Since signing the Kyoto Protocol in 1997, New Zealand's climate change policy has essentially been one of greenwash: portraying ourselves as a leader and talking up the prospect of action, while in reality doing nothing. As a result greenhouse gas emissions have risen by 22% since 1990, or 39% in gross terms. It was only a matter of time before the world noticed this yawning gap between our advertising and the reality. And now it has happened. Writing in the Guardian, Fred Pearce smashes our "clean and green" image:
But my prize for the most shameless two fingers to the global community goes to New Zealand, a country that sells itself round the world as "clean and green".And he hasn't even heard of National's latest joke of an ETS, which provides no incentive for polluters to reduce emissions, but instead subsidises them...
New Zealand secured a generous Kyoto target, which simply required it not to increase its emissions between 1990 and 2010. But the latest UN statistics show its emissions of greenhouse gases up by 22%, or a whopping 39% if you look at emissions from fuel burning alone.
Some countries with big emissions growth started from a low figure in 1990. Arguably, they were playing catchup. There is no such excuse for New Zealand. Its emissions started high and went higher.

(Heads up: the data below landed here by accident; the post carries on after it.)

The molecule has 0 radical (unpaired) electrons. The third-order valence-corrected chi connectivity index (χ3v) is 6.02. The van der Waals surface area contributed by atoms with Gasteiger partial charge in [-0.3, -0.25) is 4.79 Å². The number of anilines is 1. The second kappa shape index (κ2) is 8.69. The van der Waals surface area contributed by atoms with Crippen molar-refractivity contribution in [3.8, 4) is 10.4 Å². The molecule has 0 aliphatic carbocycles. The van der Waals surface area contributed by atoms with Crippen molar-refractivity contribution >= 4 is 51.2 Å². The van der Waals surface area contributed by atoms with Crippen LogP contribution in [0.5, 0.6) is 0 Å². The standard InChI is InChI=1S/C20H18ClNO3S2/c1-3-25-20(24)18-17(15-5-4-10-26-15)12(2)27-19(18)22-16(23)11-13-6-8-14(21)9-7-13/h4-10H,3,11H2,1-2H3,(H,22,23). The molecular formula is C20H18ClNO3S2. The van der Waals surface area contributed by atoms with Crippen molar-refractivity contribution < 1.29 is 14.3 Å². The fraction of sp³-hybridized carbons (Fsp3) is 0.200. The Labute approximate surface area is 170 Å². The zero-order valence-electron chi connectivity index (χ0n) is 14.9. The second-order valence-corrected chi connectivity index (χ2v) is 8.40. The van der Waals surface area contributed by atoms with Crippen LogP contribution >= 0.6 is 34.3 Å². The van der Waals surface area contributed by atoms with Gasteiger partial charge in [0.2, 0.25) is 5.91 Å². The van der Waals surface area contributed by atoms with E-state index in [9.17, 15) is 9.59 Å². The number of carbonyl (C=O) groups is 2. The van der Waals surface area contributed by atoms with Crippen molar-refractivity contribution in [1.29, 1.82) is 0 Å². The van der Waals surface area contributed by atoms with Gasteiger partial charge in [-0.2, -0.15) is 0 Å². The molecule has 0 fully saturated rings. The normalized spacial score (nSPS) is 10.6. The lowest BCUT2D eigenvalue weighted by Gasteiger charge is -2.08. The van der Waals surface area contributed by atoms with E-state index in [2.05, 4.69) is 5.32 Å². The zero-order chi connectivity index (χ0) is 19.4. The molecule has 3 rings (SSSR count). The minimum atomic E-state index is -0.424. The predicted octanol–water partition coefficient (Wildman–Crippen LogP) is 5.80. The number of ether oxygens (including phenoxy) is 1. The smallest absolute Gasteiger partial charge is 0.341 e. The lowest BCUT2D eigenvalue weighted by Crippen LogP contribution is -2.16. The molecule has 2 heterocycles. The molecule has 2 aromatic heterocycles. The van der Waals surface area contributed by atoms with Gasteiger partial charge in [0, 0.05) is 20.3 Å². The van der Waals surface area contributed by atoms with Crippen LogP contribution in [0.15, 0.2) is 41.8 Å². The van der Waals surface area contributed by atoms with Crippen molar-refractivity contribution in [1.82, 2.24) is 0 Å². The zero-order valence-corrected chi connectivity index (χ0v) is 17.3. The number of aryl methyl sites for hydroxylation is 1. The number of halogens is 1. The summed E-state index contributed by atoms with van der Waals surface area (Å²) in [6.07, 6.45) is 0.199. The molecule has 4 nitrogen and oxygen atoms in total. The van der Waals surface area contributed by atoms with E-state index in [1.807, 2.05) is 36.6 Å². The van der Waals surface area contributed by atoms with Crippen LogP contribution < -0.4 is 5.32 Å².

They are today 60% higher than those of Britain, per head of population. Among industrialised nations, they are only exceeded by Canada, the US, Australia and Luxembourg.
"So what?" the right asks? Well, in case people have forgotten, a large section of our economy depends on that image. Tourists come here because we are internationally seen as "clean and green" (something Tourism NZ exploits with its 100% Pure campaign). Our high-end farm and wine exports are partly built on our environmental reputation. In other words, our inaction on climate change is going to cost us money.
How much will depend on the extent of consumer backlash against our hypocrisy. But you can be sure that farming and tourism groups in Europe will be deploying this as ammunition in their battle for market share. And at the upper limit we're talking 54% of dairy exports and a 68% drop in international tourist visitor-nights (original MfE report here).
Our government thus has a solid commercial reason - the only sort these bean-counters understand - to take serious action to reduce emissions: because if they don't, our export markets are going to be subjected to increasingly frequent consumer campaigns against them. Having built that reputation, we are going to have to live up to it - or watch it (and the billions of dollars it brings in) be destroyed. And won't the farmers squeal then.